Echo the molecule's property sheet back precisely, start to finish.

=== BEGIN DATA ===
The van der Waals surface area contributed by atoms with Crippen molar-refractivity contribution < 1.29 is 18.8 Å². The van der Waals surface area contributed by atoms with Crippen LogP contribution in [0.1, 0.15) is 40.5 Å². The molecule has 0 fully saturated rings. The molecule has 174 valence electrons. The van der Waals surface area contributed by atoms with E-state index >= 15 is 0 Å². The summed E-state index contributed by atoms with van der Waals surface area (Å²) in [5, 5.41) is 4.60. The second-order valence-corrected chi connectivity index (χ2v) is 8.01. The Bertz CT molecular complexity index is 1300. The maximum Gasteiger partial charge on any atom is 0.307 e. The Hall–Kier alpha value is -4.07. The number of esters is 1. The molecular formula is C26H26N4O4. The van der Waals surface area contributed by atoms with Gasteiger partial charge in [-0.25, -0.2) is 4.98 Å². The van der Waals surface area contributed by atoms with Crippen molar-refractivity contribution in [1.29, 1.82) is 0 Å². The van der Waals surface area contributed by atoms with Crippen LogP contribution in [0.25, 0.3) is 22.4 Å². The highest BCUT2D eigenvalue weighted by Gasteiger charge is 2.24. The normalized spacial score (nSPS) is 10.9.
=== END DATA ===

The van der Waals surface area contributed by atoms with Crippen molar-refractivity contribution < 1.29 is 18.8 Å². The van der Waals surface area contributed by atoms with Crippen LogP contribution in [0.1, 0.15) is 40.5 Å². The molecule has 0 fully saturated rings. The molecule has 174 valence electrons. The van der Waals surface area contributed by atoms with E-state index >= 15 is 0 Å². The summed E-state index contributed by atoms with van der Waals surface area (Å²) in [5, 5.41) is 4.60. The second-order valence-corrected chi connectivity index (χ2v) is 8.01. The Bertz CT molecular complexity index is 1300. The maximum Gasteiger partial charge on any atom is 0.307 e. The Hall–Kier alpha value is -4.07. The number of esters is 1. The molecular formula is C26H26N4O4. The van der Waals surface area contributed by atoms with Gasteiger partial charge in [-0.25, -0.2) is 4.98 Å². The van der Waals surface area contributed by atoms with Crippen molar-refractivity contribution in [1.29, 1.82) is 0 Å². The van der Waals surface area contributed by atoms with Crippen LogP contribution in [0.25, 0.3) is 22.4 Å². The highest BCUT2D eigenvalue weighted by Gasteiger charge is 2.24. The normalized spacial score (nSPS) is 10.9.